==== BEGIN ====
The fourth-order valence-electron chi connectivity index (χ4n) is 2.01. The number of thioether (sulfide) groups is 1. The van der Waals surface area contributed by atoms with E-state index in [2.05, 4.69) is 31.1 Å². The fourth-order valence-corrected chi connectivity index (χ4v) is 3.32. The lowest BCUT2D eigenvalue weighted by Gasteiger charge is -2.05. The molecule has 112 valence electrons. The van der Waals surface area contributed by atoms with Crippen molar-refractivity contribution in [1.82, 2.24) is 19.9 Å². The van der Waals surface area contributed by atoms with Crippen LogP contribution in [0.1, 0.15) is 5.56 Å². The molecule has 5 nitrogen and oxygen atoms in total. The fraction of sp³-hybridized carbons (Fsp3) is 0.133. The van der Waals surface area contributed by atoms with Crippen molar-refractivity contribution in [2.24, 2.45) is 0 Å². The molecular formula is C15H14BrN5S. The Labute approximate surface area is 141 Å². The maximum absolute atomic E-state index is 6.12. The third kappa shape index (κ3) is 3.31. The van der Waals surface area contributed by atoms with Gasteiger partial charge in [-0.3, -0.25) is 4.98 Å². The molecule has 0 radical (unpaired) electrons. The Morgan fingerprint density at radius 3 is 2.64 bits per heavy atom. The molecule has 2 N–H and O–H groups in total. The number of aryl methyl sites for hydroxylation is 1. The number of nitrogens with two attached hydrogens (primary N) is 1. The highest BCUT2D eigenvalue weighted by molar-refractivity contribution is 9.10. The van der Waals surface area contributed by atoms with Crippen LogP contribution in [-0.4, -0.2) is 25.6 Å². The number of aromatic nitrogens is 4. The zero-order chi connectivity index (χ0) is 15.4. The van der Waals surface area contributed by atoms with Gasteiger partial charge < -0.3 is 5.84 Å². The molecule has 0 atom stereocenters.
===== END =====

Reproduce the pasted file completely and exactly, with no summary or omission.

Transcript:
The fourth-order valence-electron chi connectivity index (χ4n) is 2.01. The number of thioether (sulfide) groups is 1. The van der Waals surface area contributed by atoms with E-state index in [2.05, 4.69) is 31.1 Å². The fourth-order valence-corrected chi connectivity index (χ4v) is 3.32. The lowest BCUT2D eigenvalue weighted by Gasteiger charge is -2.05. The molecule has 112 valence electrons. The van der Waals surface area contributed by atoms with Crippen molar-refractivity contribution in [1.82, 2.24) is 19.9 Å². The van der Waals surface area contributed by atoms with Crippen LogP contribution in [0.1, 0.15) is 5.56 Å². The molecule has 5 nitrogen and oxygen atoms in total. The fraction of sp³-hybridized carbons (Fsp3) is 0.133. The van der Waals surface area contributed by atoms with Crippen molar-refractivity contribution in [2.24, 2.45) is 0 Å². The molecular formula is C15H14BrN5S. The Labute approximate surface area is 141 Å². The maximum absolute atomic E-state index is 6.12. The third kappa shape index (κ3) is 3.31. The van der Waals surface area contributed by atoms with Gasteiger partial charge in [-0.3, -0.25) is 4.98 Å². The molecule has 0 radical (unpaired) electrons. The Morgan fingerprint density at radius 3 is 2.64 bits per heavy atom. The molecule has 2 N–H and O–H groups in total. The number of aryl methyl sites for hydroxylation is 1. The number of nitrogens with two attached hydrogens (primary N) is 1. The highest BCUT2D eigenvalue weighted by molar-refractivity contribution is 9.10. The van der Waals surface area contributed by atoms with Crippen LogP contribution in [-0.4, -0.2) is 25.6 Å². The number of aromatic nitrogens is 4. The zero-order chi connectivity index (χ0) is 15.4. The van der Waals surface area contributed by atoms with Gasteiger partial charge < -0.3 is 5.84 Å². The molecule has 0 atom stereocenters.